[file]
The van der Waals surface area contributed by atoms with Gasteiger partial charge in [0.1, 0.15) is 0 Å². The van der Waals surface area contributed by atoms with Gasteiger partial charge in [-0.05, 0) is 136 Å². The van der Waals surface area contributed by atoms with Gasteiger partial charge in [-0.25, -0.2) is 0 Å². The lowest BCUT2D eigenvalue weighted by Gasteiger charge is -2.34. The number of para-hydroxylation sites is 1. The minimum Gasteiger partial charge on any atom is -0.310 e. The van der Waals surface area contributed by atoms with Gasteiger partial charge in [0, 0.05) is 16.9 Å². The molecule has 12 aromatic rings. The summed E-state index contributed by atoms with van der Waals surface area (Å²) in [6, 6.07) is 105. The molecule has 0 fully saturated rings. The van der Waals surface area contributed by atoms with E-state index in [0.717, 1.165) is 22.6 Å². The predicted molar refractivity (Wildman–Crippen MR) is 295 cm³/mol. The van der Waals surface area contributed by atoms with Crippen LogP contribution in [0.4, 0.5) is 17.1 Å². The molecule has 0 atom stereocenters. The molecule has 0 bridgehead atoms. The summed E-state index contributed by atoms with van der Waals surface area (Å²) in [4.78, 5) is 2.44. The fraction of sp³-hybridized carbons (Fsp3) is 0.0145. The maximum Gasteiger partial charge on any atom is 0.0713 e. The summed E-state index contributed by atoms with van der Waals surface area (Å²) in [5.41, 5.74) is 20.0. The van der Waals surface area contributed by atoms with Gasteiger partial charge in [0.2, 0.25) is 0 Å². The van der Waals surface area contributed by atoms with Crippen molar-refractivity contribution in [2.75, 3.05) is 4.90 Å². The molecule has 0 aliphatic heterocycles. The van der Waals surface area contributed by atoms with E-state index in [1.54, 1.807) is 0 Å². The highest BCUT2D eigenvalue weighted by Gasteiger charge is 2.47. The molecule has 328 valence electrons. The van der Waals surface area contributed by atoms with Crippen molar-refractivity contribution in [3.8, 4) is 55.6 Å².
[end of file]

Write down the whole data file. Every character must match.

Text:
The van der Waals surface area contributed by atoms with Gasteiger partial charge in [0.1, 0.15) is 0 Å². The van der Waals surface area contributed by atoms with Gasteiger partial charge in [-0.05, 0) is 136 Å². The van der Waals surface area contributed by atoms with Gasteiger partial charge in [-0.25, -0.2) is 0 Å². The lowest BCUT2D eigenvalue weighted by Gasteiger charge is -2.34. The number of para-hydroxylation sites is 1. The minimum Gasteiger partial charge on any atom is -0.310 e. The van der Waals surface area contributed by atoms with Gasteiger partial charge in [0, 0.05) is 16.9 Å². The molecule has 12 aromatic rings. The summed E-state index contributed by atoms with van der Waals surface area (Å²) in [6, 6.07) is 105. The molecule has 0 fully saturated rings. The van der Waals surface area contributed by atoms with E-state index in [0.717, 1.165) is 22.6 Å². The predicted molar refractivity (Wildman–Crippen MR) is 295 cm³/mol. The van der Waals surface area contributed by atoms with Crippen LogP contribution in [0.4, 0.5) is 17.1 Å². The molecule has 0 atom stereocenters. The molecule has 0 bridgehead atoms. The summed E-state index contributed by atoms with van der Waals surface area (Å²) in [4.78, 5) is 2.44. The fraction of sp³-hybridized carbons (Fsp3) is 0.0145. The maximum Gasteiger partial charge on any atom is 0.0713 e. The summed E-state index contributed by atoms with van der Waals surface area (Å²) in [5.41, 5.74) is 20.0. The van der Waals surface area contributed by atoms with Gasteiger partial charge in [0.2, 0.25) is 0 Å². The van der Waals surface area contributed by atoms with Crippen molar-refractivity contribution in [2.75, 3.05) is 4.90 Å². The molecule has 0 aliphatic heterocycles. The van der Waals surface area contributed by atoms with E-state index in [1.54, 1.807) is 0 Å². The highest BCUT2D eigenvalue weighted by Gasteiger charge is 2.47. The molecule has 328 valence electrons. The van der Waals surface area contributed by atoms with Crippen molar-refractivity contribution in [3.8, 4) is 55.6 Å².